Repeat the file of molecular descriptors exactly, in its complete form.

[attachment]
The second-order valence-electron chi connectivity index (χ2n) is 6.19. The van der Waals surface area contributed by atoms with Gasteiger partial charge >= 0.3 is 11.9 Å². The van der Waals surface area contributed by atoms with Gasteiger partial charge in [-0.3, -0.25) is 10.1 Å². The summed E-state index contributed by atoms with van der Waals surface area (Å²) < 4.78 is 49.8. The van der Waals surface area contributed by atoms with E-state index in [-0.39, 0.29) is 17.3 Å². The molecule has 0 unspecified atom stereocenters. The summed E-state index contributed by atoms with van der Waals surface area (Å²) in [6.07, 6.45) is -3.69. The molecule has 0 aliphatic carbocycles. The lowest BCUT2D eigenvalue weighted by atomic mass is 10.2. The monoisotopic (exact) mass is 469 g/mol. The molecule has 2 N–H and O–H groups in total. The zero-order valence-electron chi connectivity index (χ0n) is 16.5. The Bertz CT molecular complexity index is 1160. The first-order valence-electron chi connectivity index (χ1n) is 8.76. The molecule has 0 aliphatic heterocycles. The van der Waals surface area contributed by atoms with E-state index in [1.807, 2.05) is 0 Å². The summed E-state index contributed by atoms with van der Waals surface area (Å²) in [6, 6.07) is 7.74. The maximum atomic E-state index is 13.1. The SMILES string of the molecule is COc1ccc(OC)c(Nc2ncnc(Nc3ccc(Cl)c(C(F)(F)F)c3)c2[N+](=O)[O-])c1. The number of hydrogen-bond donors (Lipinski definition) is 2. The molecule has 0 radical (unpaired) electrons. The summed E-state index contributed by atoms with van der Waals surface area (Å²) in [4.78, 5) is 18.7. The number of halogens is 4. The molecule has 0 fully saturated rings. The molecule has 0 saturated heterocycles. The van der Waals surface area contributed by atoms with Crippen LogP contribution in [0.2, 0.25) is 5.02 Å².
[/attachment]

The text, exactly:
The second-order valence-electron chi connectivity index (χ2n) is 6.19. The van der Waals surface area contributed by atoms with Gasteiger partial charge >= 0.3 is 11.9 Å². The van der Waals surface area contributed by atoms with Gasteiger partial charge in [-0.3, -0.25) is 10.1 Å². The summed E-state index contributed by atoms with van der Waals surface area (Å²) < 4.78 is 49.8. The van der Waals surface area contributed by atoms with E-state index in [-0.39, 0.29) is 17.3 Å². The molecule has 0 unspecified atom stereocenters. The summed E-state index contributed by atoms with van der Waals surface area (Å²) in [6.07, 6.45) is -3.69. The molecule has 0 aliphatic carbocycles. The lowest BCUT2D eigenvalue weighted by atomic mass is 10.2. The monoisotopic (exact) mass is 469 g/mol. The molecule has 2 N–H and O–H groups in total. The zero-order valence-electron chi connectivity index (χ0n) is 16.5. The Bertz CT molecular complexity index is 1160. The first-order valence-electron chi connectivity index (χ1n) is 8.76. The molecule has 0 aliphatic heterocycles. The van der Waals surface area contributed by atoms with E-state index in [1.807, 2.05) is 0 Å². The summed E-state index contributed by atoms with van der Waals surface area (Å²) in [6, 6.07) is 7.74. The maximum atomic E-state index is 13.1. The SMILES string of the molecule is COc1ccc(OC)c(Nc2ncnc(Nc3ccc(Cl)c(C(F)(F)F)c3)c2[N+](=O)[O-])c1. The number of hydrogen-bond donors (Lipinski definition) is 2. The molecule has 0 radical (unpaired) electrons. The summed E-state index contributed by atoms with van der Waals surface area (Å²) in [4.78, 5) is 18.7. The number of halogens is 4. The molecule has 0 fully saturated rings. The molecule has 0 saturated heterocycles. The van der Waals surface area contributed by atoms with Crippen LogP contribution in [0.2, 0.25) is 5.02 Å².